If you’d like to join us, please email Fenella at: firstname.lastname@example.org
The Dinner Plate fig (Ficus dammaropsis) is a native of the highlands of New Guinea and is notoriously hard to propagate as it doesn’t set seed unless pollinated by a highly specialized species of wasp. Marcotting will sometimes work, but many cuttings will die when planted out.
There is a rare specimen in the grounds of the Bellingen Hospital. It was planted by Doctor George Hewitt in the 30-40’s. Worried that the fig was getting a bit old and woody, the volunteers decided to try and “clone” it using the marcotting method.
See our previous post
But, last summer was the harshest in Bellingen for many, many years. Drought, bushfires, hot winds and smoky days were the norm. So we were not particularly surprised when only one marcot took. Move forward twelve months, and this one cutting has miraculously survived winter and now resides in volunteer Fenella’s garden, where it is being afforded five-star treatment until it acclimatises.
Emboldened by the arrival of La Niña and a damp Spring, we have decided to try again, and this year we hope to clone at least two or three new figs to ensure that the genetics of the original fig planted by Doctor Hewitt are preserved forever.
Almost twelve months ago, with the threat of a tough summer and hospital car park extensions looming, we decided to dig up the two memorial trees located near the edge of Hartley House car park and put them into pots for safe-keeping.
Today, they returned … to a sheltered spot at the edge of the Dr. Hewitt Arboretum.
Holes were dug, and filled with water, then the trees were planted in a combination of soil and native potting soil, lightly fertilized, watered again and then topped with mulch from our stockpile.
Thanks to Marlene & Les Howes for nurturing the trees for nearly a year.
First it was drought, and then bushfires. Then February brought wonderful drought breaking rain and just as we were about to get back into gardening, COVID-19 struck. We were starting to think that we would never resume gardening, but now we’re back and there’s been a lot of activity in the grounds in our absence.
The garden survived, and several plants put on a spectacular flower show – thanks no doubt to the February rain. The Shishi Gashiri camellia bed near the Emergency Department was a standout performer.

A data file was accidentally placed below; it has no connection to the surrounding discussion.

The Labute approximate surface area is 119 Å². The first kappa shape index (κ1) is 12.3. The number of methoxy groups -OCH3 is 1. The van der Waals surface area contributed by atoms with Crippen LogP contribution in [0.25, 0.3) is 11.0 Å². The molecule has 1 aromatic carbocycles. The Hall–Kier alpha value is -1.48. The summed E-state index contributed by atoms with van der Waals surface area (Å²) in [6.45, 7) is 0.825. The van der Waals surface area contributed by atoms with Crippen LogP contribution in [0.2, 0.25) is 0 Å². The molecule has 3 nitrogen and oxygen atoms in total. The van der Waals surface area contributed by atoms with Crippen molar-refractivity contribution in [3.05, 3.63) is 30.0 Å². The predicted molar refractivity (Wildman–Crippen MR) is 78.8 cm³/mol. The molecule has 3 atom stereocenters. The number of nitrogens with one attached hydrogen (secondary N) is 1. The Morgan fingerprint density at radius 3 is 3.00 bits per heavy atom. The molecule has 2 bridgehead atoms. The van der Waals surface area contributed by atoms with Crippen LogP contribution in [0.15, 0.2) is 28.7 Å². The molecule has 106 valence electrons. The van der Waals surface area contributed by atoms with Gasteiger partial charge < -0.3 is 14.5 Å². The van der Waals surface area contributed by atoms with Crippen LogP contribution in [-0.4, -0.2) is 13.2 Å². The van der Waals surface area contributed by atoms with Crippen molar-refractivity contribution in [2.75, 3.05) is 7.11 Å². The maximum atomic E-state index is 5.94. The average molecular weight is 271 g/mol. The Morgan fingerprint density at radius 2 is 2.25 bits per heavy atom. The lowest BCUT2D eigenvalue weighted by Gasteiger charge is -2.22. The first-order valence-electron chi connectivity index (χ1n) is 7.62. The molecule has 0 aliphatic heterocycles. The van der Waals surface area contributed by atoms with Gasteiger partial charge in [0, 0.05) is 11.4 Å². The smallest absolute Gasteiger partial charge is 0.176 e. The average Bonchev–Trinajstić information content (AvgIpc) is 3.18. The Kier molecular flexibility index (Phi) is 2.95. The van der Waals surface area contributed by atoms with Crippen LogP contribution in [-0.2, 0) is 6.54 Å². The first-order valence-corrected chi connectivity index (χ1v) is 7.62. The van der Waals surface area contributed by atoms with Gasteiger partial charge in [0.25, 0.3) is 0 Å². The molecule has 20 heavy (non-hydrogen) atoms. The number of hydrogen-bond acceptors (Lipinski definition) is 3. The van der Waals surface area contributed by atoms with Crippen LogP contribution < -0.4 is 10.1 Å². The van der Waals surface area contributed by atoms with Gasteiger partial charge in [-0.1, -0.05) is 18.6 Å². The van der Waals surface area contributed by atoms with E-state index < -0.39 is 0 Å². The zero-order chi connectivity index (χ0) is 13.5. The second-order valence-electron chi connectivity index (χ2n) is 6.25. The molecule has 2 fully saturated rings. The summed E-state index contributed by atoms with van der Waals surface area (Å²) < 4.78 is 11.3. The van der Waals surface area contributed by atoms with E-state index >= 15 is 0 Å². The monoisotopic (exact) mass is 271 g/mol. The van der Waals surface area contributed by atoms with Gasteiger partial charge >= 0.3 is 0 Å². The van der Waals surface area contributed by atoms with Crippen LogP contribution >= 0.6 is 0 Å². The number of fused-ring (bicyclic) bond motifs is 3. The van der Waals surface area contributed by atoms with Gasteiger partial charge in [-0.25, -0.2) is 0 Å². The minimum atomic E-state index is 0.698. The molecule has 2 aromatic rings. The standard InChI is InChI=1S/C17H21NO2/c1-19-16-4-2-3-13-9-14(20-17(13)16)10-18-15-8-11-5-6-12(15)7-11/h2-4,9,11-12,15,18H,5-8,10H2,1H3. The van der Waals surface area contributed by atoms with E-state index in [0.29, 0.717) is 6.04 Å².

The massive upgrade and extension of hospital parking facilities is well underway, with the Hartley House carpark completed, and the Main Carpark cleared and levelled, revealing a panoramic view of the mountains.
The construction company has been very helpful – removing weed trees, saving and relocating Staghorn and Elkhorn ferns from the now defunct roundabout into the Hewitt Arboretum and providing us with a huge pile of mulch for use in the gardens.
Our first Mulching Monday saw us barrow and spread 24 loads of mulch on to the Wellness Garden. This coming Monday we will weed and mulch other problem spots in the garden ready for planting in the spring.
We have to undergo a health check on arrival at the hospital, and socially distance, but other than that we are back to normal fortnightly working bees, followed by morning tea and a chat.
Things were looking pretty dire. No rain and Level 4 water restrictions meant that only the hardiest of our plantings were still looking good. For the record – geraniums, pentas, camellias, westringias, succulents, lomandras and some plants in the shade were coping fairly well, but anything else was looking decidedly stressed.
Then just in the nick of time last weekend, we had some rain. 180 millimetres plus, which was more than we could have reasonably hoped for considering how dry the previous two summers have been.
In December, we celebrated the five year anniversary of the creation of the Wellness Garden with a morning tea in the Col Foster Gazebo. Kim Cheney from Bellingen Bush Regenerators outlined the work recently completed at the arboretum. Landcare and Kim’s team received a grant from the Bellingen Shire Council Environmental Levy to remove vine weeds including Cats Claw Creeper from the adjacent rainforest.
You can download and print a copy of the Rainforest Species List here …
Landcare Rainforest Species List
A copy of the Landcare and Bellingen Bush Regenerators report can be found here
BLI ELCF Hosp Arboretum Report Dec 19
We cut back our working bees due to the heat and lack of water but we are hoping that La Niña will bring us more tropical downpours over the next two months
It’s hard to believe, but it’s been five years since we commenced the Wellness Garden project. In November 2014 we received the news that we had been successful in our application for a $5,000 grant from the Bellingen Council’s Environmental Levy Community Fund. The grant was to fund planting and landscaping the hospital grounds adjacent to the new Sub-Acute Wing. Keen as mustard, we commenced work immediately …
After forty-four working bees involving volunteer gardeners, local businesses, Lions and Rotary, that $5,000 grant resulted in a project valued at $90,597.00.
See the amazing statistics here … Wellness Garden statistics
Barbara Moore was the project manager and it was due to her energy and determination that the project was completed on time and on budget. Without her dedication it is doubtful that we could have successfully completed the project.
Read about her big finish here … Barb’s Big Finish
Five years on, our team is still weeding, planting and maintaining the gardens at the hospital. We’d love a few more volunteers, so please contact us if you would like to help – we garden alternate Mondays for about one and a half hours, followed by morning tea and a chat.